Will The Supreme Court Make 2013 A Year That Goes Down In History?
by Belinda Dronkers-Laureta on May 11th, 2016

Keeping Families Together

The Asian And Pacific Islander Family Pride Blog

December 7, 2012

Will The Supreme Court Make 2013 A Year That Goes Down In History?


The Supreme Court is going to rule whether California’s Proposition 8 is constitutional. The announcement was eagerly awaited and when it came, our community celebrated and the media began speculating on the outcome expected sometime around next June. Many of our colleagues in the fight for social justice believe that the ruling will be in our favor.We are not as sanguine and wondered what would happen if the Supreme Court upholds the ban on same sex marriage. We started reading.

There Are Three Major Ways The Decision Could Go

The hoped for outcome is for a majority of those nine judges to write that denying LGBTs the right to marry, or even denyingLGBTs the right to call their union marriage, is unconstitutional. This is a dramaticstep and those 31 states that now have written into their constitution that marriage is only between a man and a woman, would have to strike those clauses.

The second outcome is for the Supreme Court to find that Proposition 8 is unconstitutional but only on the particulars of the case. This means that it would only apply to California, leaving laws opposing same-sex marriage in other states intact. The third outcome is a ruling that upholds Proposition 8. The result would be that each state may pass legislation banning same-sex marriage.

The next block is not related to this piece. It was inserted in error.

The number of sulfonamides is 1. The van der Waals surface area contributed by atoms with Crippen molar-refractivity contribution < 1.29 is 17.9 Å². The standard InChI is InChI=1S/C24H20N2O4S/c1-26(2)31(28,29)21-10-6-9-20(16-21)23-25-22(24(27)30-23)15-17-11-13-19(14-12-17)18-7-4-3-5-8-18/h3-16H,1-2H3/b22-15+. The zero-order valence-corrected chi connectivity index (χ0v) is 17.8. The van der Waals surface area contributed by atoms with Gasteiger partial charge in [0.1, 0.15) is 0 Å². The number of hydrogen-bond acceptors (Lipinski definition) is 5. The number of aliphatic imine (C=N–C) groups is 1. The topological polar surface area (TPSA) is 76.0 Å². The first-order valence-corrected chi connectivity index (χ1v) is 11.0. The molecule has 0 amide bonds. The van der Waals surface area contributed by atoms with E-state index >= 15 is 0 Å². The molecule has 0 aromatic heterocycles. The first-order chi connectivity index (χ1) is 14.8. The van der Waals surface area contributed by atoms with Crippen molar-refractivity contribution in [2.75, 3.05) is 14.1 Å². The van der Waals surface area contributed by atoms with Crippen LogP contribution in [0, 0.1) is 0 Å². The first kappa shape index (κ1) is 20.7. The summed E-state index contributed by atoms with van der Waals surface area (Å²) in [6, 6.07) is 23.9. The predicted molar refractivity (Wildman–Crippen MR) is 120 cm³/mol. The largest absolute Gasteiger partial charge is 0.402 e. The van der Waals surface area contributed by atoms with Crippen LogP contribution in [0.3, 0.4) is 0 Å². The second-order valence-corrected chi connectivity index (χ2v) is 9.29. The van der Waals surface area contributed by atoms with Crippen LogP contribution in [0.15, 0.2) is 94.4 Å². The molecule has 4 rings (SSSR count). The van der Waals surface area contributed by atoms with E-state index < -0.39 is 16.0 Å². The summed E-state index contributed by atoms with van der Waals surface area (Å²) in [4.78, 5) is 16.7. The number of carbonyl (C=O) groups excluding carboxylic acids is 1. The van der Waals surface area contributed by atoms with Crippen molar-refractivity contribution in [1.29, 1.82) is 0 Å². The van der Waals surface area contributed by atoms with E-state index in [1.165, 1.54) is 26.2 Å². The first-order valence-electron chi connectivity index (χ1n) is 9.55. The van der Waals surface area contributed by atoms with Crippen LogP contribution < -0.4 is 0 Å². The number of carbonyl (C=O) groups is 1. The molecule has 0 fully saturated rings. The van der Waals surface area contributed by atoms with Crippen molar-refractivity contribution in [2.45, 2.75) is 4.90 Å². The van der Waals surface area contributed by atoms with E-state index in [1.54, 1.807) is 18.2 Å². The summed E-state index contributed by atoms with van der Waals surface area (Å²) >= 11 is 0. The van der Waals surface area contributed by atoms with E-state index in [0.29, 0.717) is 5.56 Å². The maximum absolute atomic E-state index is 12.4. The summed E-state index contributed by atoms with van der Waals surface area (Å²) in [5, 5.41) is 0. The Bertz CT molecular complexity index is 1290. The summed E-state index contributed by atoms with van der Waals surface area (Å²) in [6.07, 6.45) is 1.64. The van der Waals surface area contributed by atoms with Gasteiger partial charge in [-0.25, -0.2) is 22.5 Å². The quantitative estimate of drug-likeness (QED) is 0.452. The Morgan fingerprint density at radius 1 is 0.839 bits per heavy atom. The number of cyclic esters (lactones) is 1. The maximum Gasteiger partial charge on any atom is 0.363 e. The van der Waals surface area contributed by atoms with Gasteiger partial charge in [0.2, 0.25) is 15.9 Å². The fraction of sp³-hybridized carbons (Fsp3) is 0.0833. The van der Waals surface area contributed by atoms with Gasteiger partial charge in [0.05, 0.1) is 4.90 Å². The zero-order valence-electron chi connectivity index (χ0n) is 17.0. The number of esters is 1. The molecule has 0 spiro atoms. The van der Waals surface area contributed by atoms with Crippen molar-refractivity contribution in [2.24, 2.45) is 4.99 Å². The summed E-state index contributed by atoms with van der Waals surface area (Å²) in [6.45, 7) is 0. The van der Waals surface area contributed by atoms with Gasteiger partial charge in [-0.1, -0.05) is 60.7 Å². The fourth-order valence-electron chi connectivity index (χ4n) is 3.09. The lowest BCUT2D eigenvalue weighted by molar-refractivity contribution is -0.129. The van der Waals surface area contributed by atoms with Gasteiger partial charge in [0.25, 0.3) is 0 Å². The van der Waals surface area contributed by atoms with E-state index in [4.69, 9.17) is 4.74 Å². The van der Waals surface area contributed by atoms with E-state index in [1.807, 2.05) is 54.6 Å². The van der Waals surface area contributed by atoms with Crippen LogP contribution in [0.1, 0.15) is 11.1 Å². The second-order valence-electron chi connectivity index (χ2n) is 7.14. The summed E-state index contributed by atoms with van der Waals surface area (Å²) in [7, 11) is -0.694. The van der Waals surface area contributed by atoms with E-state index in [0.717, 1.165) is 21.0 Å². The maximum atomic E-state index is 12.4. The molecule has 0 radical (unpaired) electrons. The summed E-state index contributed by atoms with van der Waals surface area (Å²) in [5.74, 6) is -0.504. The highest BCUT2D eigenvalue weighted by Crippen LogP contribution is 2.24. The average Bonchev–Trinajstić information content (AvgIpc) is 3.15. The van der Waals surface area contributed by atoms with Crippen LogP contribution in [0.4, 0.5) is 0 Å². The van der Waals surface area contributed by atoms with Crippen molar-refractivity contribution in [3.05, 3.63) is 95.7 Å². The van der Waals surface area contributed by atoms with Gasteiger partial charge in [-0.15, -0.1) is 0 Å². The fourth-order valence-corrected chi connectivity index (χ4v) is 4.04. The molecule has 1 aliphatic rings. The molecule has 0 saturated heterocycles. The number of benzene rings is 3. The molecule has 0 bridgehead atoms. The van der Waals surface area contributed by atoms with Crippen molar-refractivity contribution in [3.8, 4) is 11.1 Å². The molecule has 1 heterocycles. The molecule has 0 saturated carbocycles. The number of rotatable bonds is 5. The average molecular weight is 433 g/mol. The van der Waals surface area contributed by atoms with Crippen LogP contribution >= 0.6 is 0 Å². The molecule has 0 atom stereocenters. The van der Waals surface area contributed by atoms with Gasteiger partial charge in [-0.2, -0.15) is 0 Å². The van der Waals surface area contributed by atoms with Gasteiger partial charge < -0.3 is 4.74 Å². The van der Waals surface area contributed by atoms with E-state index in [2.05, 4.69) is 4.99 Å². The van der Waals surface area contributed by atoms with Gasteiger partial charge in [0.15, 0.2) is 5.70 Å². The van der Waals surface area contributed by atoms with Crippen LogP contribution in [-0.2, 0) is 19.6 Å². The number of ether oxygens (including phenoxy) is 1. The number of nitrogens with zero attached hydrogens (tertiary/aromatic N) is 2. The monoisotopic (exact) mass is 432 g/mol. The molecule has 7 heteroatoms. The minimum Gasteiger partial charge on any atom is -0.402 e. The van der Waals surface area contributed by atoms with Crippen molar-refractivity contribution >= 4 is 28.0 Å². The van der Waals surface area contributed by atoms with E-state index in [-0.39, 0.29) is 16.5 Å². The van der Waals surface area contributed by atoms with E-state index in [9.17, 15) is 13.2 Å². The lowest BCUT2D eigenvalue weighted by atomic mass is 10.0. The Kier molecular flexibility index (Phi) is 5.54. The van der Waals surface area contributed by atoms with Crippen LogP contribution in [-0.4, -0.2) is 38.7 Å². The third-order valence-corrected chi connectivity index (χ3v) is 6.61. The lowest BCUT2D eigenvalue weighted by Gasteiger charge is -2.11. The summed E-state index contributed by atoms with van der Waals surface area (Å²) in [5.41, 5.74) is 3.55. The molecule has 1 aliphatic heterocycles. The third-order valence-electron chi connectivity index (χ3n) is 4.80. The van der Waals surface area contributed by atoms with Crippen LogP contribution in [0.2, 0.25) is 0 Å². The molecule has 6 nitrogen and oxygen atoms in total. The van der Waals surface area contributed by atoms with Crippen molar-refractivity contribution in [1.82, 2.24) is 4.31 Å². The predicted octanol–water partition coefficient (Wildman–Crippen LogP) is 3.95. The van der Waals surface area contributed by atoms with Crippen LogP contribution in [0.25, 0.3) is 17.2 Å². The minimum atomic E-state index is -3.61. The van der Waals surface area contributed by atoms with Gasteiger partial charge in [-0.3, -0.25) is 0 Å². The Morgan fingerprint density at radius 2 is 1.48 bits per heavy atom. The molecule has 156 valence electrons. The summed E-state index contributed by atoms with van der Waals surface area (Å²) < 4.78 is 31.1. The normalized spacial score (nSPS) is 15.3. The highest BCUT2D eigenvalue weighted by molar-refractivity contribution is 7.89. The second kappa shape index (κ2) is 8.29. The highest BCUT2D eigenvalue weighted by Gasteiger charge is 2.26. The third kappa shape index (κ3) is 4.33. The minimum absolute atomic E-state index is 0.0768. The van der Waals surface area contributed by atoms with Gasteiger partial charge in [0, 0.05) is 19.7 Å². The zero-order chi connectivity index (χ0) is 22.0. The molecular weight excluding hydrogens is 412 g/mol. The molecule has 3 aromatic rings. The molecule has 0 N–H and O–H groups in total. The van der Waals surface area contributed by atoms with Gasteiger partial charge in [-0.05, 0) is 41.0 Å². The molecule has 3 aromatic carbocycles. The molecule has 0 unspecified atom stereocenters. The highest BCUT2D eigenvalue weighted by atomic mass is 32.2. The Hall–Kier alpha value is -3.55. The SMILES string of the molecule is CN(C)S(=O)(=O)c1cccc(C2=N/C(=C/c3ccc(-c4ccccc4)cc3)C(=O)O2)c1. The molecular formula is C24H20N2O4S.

What Are The Consequences Of Each Outcome?

We believe in the law, but sometimes the law runs behind social justice. If such is the case, and we believe such is the case with same-sex marriage, then work and sacrifice are required to change the law. It is what countless others have done before, for example, Mahatma Gandhi, Susan B. Anthony, and Martin Luther King. In this light, the only consequence of the three outcomes we sketched above is TIME. If Proposition 8 is unconstitutional, then state laws banning same-sex marriage are null and void. If the ruling is narrow and applies to California only, then more time is needed to make the other states see the light. If Proposition 8 is upheld, then even more time is required to achieve social justice.

The weight of public opinion is shifting in favor of same-sex marriage and sooner or later there will be laws to enshrine that right for everybody. The outcome of the Supreme Court’s decision merely determines the sooner or later.

Regardless Of Outcome, Our Work Continues

With or without a law the intense work to change hearts and minds continues. If there are laws that allow same-sex marriages, or no laws that forbid it, the work goes toward making the law come alive. If there are laws that prevent same-sex marriage, then the work goes toward establishing those laws, state by state if we have to. No doubt, the end result of all our work would be quicker with an endorsement from the ultimate arbiter of the land.

Belinda and John Dronkers-Laureta are board members of Asian & Pacific Islander Family Pride www.apifamilypride.org



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